Wednesday, April 19, 2006

22 firms up for sale in Kosovo's privatization bid

PRISTINA, Serbia-Montenegro (AP) - Kosovo launched its 15th round of privatizations Wednesday, offering a veterinary facility, a toll milling business and agricultural land, in an attempt to revive the province's economy.

The Kosova Trust Agency, the U.N. entity responsible for privatizing the province's enterprises, said it hoped 26 new firms would be created by the sales, according to its Web site, which lists the offerings.

The offered companies were once owned by workers and managers under a system set up during communist-era Yugoslavia, and are now considered inefficient and dilapidated after years of neglect.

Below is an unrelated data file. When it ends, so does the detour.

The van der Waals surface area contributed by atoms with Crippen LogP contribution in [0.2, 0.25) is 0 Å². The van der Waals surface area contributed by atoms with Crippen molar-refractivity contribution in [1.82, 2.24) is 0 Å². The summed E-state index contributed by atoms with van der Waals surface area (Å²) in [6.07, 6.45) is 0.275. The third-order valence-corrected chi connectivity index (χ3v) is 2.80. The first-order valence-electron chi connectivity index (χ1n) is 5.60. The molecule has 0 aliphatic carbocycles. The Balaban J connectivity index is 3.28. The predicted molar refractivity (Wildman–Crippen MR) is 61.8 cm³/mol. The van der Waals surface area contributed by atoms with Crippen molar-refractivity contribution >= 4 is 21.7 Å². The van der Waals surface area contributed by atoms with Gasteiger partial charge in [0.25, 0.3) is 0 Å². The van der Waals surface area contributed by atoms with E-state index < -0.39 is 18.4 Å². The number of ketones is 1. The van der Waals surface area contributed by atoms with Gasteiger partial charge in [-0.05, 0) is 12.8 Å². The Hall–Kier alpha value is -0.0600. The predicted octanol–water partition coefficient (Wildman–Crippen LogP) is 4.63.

Privatization is among the most sensitive issues in Kosovo, as it is still unclear whether the province will become independent or remain part of Serbia-Montenegro, the successor state of Yugoslavia.

Kosovo was placed under U.N. administration in 1999 following NATO air strikes that ended a Serb crackdown on independence-seeking ethnic Albanians.

Serbia's authorities, which want to maintain some control over Kosovo, have fiercely opposed the privatizations, while Kosovo's ethnic Albanian authorities are eager to sell assets and open investment opportunities and create jobs.

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